Considering a change of car led me to dig deeper on electrics. Here’s where I arrived.
The rush to roll out electric car charging points is missing the bigger point.
Range anxiety is, rightly, identified as one of the main barriers to widespread adoption of electric vehicles. But, concern about distance isn’t as simple as how far you can travel on a given charge. It’s not purely about distance, but about time, too.
Real range is not as far as you think…
The average, full-charge range of battery electric vehicles (BEVs) currently available in the UK is 193 miles. However, it’s recommended that, using a public charger, you recharge to only 80% capacity. The final 20% is automatically much slower in order to protect the battery. Therefore, on a long trip, each subsequent charge takes you only a further 154 miles. If you’re on a round trip, then your effective range is only 154 miles unless you plan for a second recharge on the way home.
If you’re travelling in winter, when cold temperatures adversely affect battery capacity, the average range is only 164 miles, and 80% of that is just 131 miles. And, of course, that’s the average across all models. “Non-luxury” models typically have much lower ranges. The average, non-luxury, winter range at 80% charge is just 102 miles.
…but the real problem is time.
Topping up every 1½ to two hours might be bearable if it involved a five-to-ten minute pit-stop, like traditional petrol or diesel cars.
The problem with battery-powered electric cars is that even a “rapid” charger (which represent less than one in five of all public chargers) takes around 45 minutes to one hour to reach an 80% charge, according to the RAC.
A one hour stop for every two hours of driving. That’s the real problem, and it’s one that adding more infrastructure doesn’t fix.
Of course, most journeys are local and even a 100-mile range is fine for most situations. But people don’t buy for the average. They evaluate their needs, including the six times a year back-and-fore trips to university, the monthly visit to a client in Cambridge or four times a year to see parents. In fact, the average car driver in England makes eight trips per year with a one-way distance of 50 miles or more.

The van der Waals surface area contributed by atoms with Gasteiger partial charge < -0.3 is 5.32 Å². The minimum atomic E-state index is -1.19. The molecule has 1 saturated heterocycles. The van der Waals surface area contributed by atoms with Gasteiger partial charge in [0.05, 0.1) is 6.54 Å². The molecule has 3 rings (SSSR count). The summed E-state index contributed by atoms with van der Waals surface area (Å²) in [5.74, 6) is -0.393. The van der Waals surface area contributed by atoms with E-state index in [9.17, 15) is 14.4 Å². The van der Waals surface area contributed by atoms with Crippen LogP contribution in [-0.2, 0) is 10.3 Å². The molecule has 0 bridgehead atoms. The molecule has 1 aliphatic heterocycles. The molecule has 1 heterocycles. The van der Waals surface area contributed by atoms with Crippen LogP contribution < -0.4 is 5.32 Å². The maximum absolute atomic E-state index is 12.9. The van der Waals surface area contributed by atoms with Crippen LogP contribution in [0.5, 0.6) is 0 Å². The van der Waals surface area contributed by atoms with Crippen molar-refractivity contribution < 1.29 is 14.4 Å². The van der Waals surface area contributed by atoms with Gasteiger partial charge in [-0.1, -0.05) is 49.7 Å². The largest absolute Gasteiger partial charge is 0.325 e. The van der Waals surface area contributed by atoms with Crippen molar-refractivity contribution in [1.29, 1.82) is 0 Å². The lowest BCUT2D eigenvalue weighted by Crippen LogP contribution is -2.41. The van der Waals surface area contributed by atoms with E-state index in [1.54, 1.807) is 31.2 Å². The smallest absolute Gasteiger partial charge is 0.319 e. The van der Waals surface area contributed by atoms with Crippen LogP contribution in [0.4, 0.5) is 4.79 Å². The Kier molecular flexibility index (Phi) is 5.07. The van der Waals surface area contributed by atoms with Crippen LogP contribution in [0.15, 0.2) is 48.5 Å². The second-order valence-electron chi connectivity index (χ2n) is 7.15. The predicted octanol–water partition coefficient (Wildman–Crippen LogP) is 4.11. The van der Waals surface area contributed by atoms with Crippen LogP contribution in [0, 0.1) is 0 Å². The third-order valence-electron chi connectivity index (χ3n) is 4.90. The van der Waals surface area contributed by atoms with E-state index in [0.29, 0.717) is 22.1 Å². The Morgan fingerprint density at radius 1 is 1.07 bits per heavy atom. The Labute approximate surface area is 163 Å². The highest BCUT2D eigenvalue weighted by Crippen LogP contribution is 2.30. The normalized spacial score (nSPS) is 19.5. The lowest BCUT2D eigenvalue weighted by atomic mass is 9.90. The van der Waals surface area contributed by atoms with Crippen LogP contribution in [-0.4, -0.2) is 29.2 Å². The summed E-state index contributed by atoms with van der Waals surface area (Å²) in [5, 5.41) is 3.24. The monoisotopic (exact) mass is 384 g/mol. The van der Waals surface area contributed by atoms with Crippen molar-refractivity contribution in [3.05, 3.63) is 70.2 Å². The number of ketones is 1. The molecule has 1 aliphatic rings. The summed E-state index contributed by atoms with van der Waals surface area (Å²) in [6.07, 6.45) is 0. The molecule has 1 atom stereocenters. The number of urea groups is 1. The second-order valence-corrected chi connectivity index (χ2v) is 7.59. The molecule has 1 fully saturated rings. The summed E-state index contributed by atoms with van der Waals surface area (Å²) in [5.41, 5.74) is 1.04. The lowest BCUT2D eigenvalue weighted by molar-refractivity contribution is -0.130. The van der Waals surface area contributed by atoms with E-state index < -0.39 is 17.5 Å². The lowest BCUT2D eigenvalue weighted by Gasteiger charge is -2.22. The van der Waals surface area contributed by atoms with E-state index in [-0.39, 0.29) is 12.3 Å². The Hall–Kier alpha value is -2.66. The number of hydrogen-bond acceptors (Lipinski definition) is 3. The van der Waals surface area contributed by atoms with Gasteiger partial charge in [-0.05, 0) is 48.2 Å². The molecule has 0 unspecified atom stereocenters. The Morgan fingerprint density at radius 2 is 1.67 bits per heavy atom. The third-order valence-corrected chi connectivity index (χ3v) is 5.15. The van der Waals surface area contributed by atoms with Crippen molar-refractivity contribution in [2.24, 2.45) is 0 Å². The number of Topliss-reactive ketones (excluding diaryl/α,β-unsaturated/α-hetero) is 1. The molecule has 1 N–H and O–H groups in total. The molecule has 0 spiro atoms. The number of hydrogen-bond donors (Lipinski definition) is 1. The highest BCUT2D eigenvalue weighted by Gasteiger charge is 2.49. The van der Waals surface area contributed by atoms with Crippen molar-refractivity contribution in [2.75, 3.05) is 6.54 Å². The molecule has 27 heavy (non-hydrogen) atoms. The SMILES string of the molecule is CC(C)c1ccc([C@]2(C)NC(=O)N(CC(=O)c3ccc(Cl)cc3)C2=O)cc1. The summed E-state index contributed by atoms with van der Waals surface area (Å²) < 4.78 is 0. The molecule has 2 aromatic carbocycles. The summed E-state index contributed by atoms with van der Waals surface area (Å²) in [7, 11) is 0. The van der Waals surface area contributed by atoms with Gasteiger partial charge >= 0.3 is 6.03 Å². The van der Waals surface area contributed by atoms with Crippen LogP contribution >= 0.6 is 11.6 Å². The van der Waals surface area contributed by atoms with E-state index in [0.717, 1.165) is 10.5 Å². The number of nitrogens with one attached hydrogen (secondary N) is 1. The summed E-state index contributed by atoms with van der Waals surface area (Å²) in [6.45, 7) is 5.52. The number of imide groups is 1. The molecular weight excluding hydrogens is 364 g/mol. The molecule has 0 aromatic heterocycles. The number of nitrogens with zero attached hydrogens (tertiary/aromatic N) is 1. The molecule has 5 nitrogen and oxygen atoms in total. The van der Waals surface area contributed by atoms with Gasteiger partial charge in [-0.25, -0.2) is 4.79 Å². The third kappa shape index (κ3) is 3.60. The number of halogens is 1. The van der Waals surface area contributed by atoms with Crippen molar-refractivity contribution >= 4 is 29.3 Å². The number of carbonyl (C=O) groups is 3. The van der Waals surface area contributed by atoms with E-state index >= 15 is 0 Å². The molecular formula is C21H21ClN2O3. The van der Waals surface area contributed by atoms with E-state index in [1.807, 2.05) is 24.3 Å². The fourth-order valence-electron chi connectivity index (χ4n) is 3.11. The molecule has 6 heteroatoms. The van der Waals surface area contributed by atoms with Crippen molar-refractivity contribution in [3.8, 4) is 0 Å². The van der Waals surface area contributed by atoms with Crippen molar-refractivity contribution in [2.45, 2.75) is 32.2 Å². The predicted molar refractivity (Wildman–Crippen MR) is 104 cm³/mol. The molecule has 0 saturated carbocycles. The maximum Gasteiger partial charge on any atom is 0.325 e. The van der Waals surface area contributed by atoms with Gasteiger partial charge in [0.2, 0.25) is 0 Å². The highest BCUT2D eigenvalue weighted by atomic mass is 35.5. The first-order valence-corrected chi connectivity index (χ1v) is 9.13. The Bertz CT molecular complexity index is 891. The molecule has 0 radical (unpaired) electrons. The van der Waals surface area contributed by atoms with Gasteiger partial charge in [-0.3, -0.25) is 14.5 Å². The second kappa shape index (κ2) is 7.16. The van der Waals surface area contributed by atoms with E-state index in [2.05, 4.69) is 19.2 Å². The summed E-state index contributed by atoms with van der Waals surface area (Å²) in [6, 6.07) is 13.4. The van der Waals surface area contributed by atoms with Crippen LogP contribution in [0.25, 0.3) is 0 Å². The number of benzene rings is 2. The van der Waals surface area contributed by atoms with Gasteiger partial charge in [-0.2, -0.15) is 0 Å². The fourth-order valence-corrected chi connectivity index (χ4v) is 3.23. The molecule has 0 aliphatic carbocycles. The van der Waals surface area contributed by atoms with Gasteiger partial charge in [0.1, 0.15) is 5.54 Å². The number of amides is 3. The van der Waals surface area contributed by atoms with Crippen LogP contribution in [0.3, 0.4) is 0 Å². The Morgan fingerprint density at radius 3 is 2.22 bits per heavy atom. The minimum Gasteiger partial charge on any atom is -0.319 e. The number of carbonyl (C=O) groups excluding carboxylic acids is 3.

No-one wants to buy an everyday car and regularly rent another for long journeys.
What are alternatives to today’s battery electric cars?
So, what are the alternatives?
Hydrogen fuel cell electric vehicles (FCEVs) have a refuelling time similar to petrol and diesel vehicles. They use the hydrogen fuel to generate electricity for an electric motor and have zero exhaust emissions (aside from water). But, currently, there are very few hydrogen filling stations (just 13 in the UK as at February 2020). While many manufacturers, including BMW and Toyota, are investing in the technology, it is currently hampered by the expense and inefficiencies of producing and distributing hydrogen fuel.
Instead of lengthy recharging, another approach is simply to swap out the flat battery for a fully charged one. But, like your laptop and mobile, most electric cars are not designed for an easy battery change, nor are batteries standardised across manufacturers. However, in China, where electric vehicle sales are over one million per year, car manufacturer NIO is building infrastructure that promises a forecourt battery swap in just three minutes. That sounds attractive, but it seems an unlikely approach for the UK in the near future.
Perhaps the simplest answer is to wait a few more years. In November, General Motors announced a breakthrough in battery technology that promises increased range of 450 miles per charge, and at a lower price, too.
In the same timeframe, StoreDot, an Israeli company, promises batteries that fully charge in just five minutes.
The future will be some form of electric car, but until the time/distance challenge of longer journeys is solved, many people won’t see it as a viable solution no matter how many recharging stations are installed.
Photo by Andrew Roberts on Unsplash